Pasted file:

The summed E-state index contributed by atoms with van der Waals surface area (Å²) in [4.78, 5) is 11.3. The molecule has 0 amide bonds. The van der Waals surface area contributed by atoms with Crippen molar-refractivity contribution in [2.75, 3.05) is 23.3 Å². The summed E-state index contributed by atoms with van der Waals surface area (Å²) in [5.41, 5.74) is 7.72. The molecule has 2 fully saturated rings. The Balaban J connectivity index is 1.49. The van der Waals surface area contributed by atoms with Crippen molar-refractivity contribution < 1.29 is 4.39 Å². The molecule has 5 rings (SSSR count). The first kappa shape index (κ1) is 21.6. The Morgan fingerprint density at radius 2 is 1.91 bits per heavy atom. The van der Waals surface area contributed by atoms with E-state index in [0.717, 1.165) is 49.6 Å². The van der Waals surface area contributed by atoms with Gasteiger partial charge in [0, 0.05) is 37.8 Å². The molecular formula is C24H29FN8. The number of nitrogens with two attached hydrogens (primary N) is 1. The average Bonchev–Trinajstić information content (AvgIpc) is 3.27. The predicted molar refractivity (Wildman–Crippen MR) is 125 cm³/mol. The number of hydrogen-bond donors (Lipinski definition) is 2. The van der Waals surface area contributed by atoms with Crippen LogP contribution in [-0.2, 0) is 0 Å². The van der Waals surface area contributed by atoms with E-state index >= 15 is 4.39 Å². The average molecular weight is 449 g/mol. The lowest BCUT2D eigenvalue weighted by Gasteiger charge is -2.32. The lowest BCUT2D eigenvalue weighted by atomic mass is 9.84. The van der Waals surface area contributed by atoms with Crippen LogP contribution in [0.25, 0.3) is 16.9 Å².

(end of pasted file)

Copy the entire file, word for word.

The summed E-state index contributed by atoms with van der Waals surface area (Å²) in [4.78, 5) is 11.3. The molecule has 0 amide bonds. The van der Waals surface area contributed by atoms with Crippen molar-refractivity contribution in [2.75, 3.05) is 23.3 Å². The summed E-state index contributed by atoms with van der Waals surface area (Å²) in [5.41, 5.74) is 7.72. The molecule has 2 fully saturated rings. The Balaban J connectivity index is 1.49. The van der Waals surface area contributed by atoms with Crippen molar-refractivity contribution < 1.29 is 4.39 Å². The molecule has 5 rings (SSSR count). The first kappa shape index (κ1) is 21.6. The Morgan fingerprint density at radius 2 is 1.91 bits per heavy atom. The van der Waals surface area contributed by atoms with E-state index in [0.717, 1.165) is 49.6 Å². The van der Waals surface area contributed by atoms with Gasteiger partial charge in [0, 0.05) is 37.8 Å². The molecular formula is C24H29FN8. The number of nitrogens with two attached hydrogens (primary N) is 1. The average Bonchev–Trinajstić information content (AvgIpc) is 3.27. The predicted molar refractivity (Wildman–Crippen MR) is 125 cm³/mol. The number of hydrogen-bond donors (Lipinski definition) is 2. The van der Waals surface area contributed by atoms with Crippen LogP contribution in [-0.2, 0) is 0 Å². The van der Waals surface area contributed by atoms with E-state index >= 15 is 4.39 Å². The average molecular weight is 449 g/mol. The lowest BCUT2D eigenvalue weighted by Gasteiger charge is -2.32. The lowest BCUT2D eigenvalue weighted by atomic mass is 9.84. The van der Waals surface area contributed by atoms with Crippen LogP contribution in [0.25, 0.3) is 16.9 Å².